Lenten Reflection Day 45: Forsaken?


Eli, Eli, lema sabachthani? by Valeriy Yukhymov

The Day’s Scripture

Psalm 22:1-8

1My God, my God, why
have you forsaken me?
    Why are you so far from saving me,
    so far from my cries of anguish?
My God, I cry out by day, but you do not answer,
    by night, but I find no rest.
Yet
you are enthroned as the Holy One;
    you are the one Israel praises.
In you our ancestors put their trust;
    they trusted and you delivered them.
To you they cried out and were saved;
    in you they trusted and were not put to shame.
But I am a worm and not a man,
    scorned by everyone, despised by the people.
All who see me mock me;
    they hurl insults, shaking their heads.
“He trusts in the Lord,” they say,
    “let the Lord rescue him.
Let him deliver him,
    since he delights in him.”

Reflection

At about 3 in the afternoon, the Gospel of Matthew relays, Jesus cried out in a loud voice :  “Eli, Eli,  lema sabachthani?”  (My God, my God, why have you forsaken me?)  Jesus cries out in the voice of the Psalmist liturgy.  A second time he cries and then gives his life up.  Relational trust is the currency of the Kingdom of God, and in Psalm 22 we see this trust stretched by extreme suffering and persecution.  There is a deep doubt and abandonment embedded in the circumstances—the intolerable anguish behind the “why?”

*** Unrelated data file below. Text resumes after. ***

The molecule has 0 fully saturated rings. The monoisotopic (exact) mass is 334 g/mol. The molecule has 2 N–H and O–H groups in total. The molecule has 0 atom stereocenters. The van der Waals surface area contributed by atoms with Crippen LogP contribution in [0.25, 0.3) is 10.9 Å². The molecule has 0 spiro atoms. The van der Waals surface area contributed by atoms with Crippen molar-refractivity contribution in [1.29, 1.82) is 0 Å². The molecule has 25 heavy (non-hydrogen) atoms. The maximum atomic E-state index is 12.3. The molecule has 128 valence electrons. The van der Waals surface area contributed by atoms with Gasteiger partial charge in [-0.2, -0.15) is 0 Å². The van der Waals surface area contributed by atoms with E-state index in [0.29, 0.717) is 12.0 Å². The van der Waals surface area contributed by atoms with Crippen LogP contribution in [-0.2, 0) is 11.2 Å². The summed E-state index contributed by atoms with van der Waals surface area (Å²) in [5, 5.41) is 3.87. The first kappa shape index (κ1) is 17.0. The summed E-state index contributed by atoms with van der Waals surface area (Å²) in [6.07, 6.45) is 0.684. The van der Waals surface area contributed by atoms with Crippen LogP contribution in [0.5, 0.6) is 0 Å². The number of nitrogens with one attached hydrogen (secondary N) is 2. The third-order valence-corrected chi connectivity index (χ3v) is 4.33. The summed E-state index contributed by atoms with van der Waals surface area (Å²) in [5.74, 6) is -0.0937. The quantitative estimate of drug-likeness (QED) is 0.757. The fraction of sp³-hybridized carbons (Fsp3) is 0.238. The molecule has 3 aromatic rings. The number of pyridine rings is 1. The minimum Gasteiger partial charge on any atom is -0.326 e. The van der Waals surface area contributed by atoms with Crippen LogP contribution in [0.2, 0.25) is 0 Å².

And yet, the “yet” of verse 3 demonstrates the resiliency of the trusting recalling the faithfulness of God in the story of His people:  you delivered them . . . and we were saved; in you they trusted and were not put to shame. 
But once again the “but” of verse 6 turns the current of the tension back to doubt and suffering and the court of public opinion:  but I am a worm and not a man, scorned by everyone, despised by the people. 

On this Good Friday, God’s people sit in the tension of the why and yet and but.  You have suffered.  You have felt abandoned.  You have been made to feel not human. You may be waiting now in the silence of God and the overwhelming burden of circumstance, left with no other recourse but to cry out in anguish.  God has not forsaken us.  God is with us.  God is with you.  The day is “good” not because it’s Friday, but because Sunday’s comin’.

It’s Friday . . . But Sunday’s a Coming!

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